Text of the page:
up the group's reaction. "It doesn't bite you. You want
to sip it to get the flavor."
Not everyone wants to spend the night sipping tequila
straight. With Dan Vitchoff cooking Jerk Chicken on
the grill, Michael McCabe readying the patio and Larry
Frediane playing DJ, Darci Saunders and Michelle Shuker
were stationed at the blender to mix frozen margaritas.
(By night's end, we used 25 pounds of crushed ice.)
We use Cuervo Especial, known as Cuervo Gold ($18.99).
It is the world's best-selling brand and makes a fine
frozen margarita or a margarita on the rocks. We used
a variety of margarita and sours mixes and two brands
of triple sec. All of them made a tasty drink, so let
personal preference guide your choice.
Back at the tasting table, we open a bottle of Don Julio
1942 ($123.19 by special order in Pennsylvania). The
slender 15-inch bottle is reminiscent of an agave leaf.
Dan, the grill guy, is a man who appreciates its
caramel/toffee bouquet. He took one sip and proclaimed,
"This deserves a snifter." We handed him one made of
crystal before sending him back to the grill. He wasn't
No one could open Cuervo Tradicional ($24.99). Dan couldn't
open it either. After a struggle that became progressively
funny with each passing minute, he called for tools.
A wrench did the trick.
Tradicional has a pleasant aroma, but the tasters were disappointed.
It's not as smooth as the more expensive
tequila and ultimately ended up in the frozen margaritas.
"It was more fun opening it than it was drinking it,"
Later we learned from Cesana that there's a "torquing
problem" that Cuervo is fixing so the bottles will be
easier to open. She's not surprised to hear it wasn't
Tradicional is a best seller in Mexico, but it does have
more of a peppery flavor. "Here in the United States, we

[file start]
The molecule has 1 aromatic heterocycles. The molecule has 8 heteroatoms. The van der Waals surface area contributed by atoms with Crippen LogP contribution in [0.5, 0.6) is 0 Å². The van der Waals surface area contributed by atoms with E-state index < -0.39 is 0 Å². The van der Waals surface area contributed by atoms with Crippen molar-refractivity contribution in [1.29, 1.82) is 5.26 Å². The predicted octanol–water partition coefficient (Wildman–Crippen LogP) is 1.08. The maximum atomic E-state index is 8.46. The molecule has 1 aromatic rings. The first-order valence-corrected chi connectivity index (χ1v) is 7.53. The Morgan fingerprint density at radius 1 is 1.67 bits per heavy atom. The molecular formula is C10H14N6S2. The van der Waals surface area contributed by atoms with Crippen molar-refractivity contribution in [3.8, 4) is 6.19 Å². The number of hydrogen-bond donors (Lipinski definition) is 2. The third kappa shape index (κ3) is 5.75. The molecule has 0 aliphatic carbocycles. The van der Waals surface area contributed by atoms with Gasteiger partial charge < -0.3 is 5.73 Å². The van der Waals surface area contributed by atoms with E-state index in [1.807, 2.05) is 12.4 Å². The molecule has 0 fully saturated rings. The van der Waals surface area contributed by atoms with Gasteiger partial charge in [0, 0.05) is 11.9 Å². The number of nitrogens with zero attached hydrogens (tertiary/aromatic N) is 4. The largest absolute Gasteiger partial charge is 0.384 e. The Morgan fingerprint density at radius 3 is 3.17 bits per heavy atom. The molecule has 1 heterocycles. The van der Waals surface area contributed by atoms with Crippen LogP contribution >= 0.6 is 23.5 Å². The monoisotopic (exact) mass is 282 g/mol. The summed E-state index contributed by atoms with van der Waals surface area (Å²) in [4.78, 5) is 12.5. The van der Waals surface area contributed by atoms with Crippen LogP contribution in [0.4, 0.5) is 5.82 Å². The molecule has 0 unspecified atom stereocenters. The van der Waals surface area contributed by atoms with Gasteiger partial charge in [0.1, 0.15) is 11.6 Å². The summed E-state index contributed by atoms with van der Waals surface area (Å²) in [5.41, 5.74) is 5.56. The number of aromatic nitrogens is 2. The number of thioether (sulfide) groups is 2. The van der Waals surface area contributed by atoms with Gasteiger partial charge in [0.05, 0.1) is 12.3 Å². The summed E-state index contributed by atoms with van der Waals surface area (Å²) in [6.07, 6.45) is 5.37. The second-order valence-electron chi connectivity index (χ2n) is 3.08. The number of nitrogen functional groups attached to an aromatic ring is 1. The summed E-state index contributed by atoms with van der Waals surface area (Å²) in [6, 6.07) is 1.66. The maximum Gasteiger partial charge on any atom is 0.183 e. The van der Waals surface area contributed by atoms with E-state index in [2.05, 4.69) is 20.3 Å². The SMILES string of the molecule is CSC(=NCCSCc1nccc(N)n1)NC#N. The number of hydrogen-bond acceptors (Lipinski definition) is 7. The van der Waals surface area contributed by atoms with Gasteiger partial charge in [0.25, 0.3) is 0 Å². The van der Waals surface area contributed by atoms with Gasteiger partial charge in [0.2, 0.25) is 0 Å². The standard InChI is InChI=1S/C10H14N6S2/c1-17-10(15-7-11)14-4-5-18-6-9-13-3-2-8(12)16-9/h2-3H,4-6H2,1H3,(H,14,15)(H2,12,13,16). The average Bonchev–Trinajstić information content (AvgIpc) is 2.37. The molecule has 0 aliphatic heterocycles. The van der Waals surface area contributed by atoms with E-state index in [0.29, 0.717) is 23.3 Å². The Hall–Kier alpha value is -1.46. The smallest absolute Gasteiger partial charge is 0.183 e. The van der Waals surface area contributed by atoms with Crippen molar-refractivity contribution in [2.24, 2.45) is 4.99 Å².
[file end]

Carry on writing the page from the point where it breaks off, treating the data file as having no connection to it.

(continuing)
have a sweeter palate."
A final thought: Pennsylvania liquor stores carry tequila
priced from $15 to more than $100. Several highly rated
offerings cost between $25 and $50, so if you're looking
for something to sip, we suggest you start there before
moving to pricier brands. For descriptions visit
The Perfect Margarita
A quick survey of our favorite bartenders, Internet
cocktail sites and cocktail recipe books reveals any
number of ways to make a margarita. Among the most
popular are those made with tequila, Cointreau and
fresh lime juice.
1 1/2 ounces premium tequila
1 ounce Cointreau (orange liqueur)
Fresh squeezed lime juice (use one-half to a whole lime)*
1 lime wedge
Moisten the edge of a margarita glass using the lime
wedge and dip it in salt. F
ill a cocktail shaker with ice and add the tequila,
Cointreau and lime juice.
Strain the ice out and pour into the glass.
Garnish with lime wedge.
If you're making frozen margaritas, put all the
ingredients in a blender and process until the
ice is crushed.
Many recipes substitute triple sec.
or frozen margaritas, substitute a pre-made mix.
We recommend Daily's Sweet & Sour Cocktail Mix
because it foams up nicely and adds body.
Plus it's made in Verona and versatile enough to
use in other cocktails.
(Post-Gazette staff writer Johnna A. Pro,
who is now recovered from a night of tequila
tasting, can be reached at 412-263-1574 or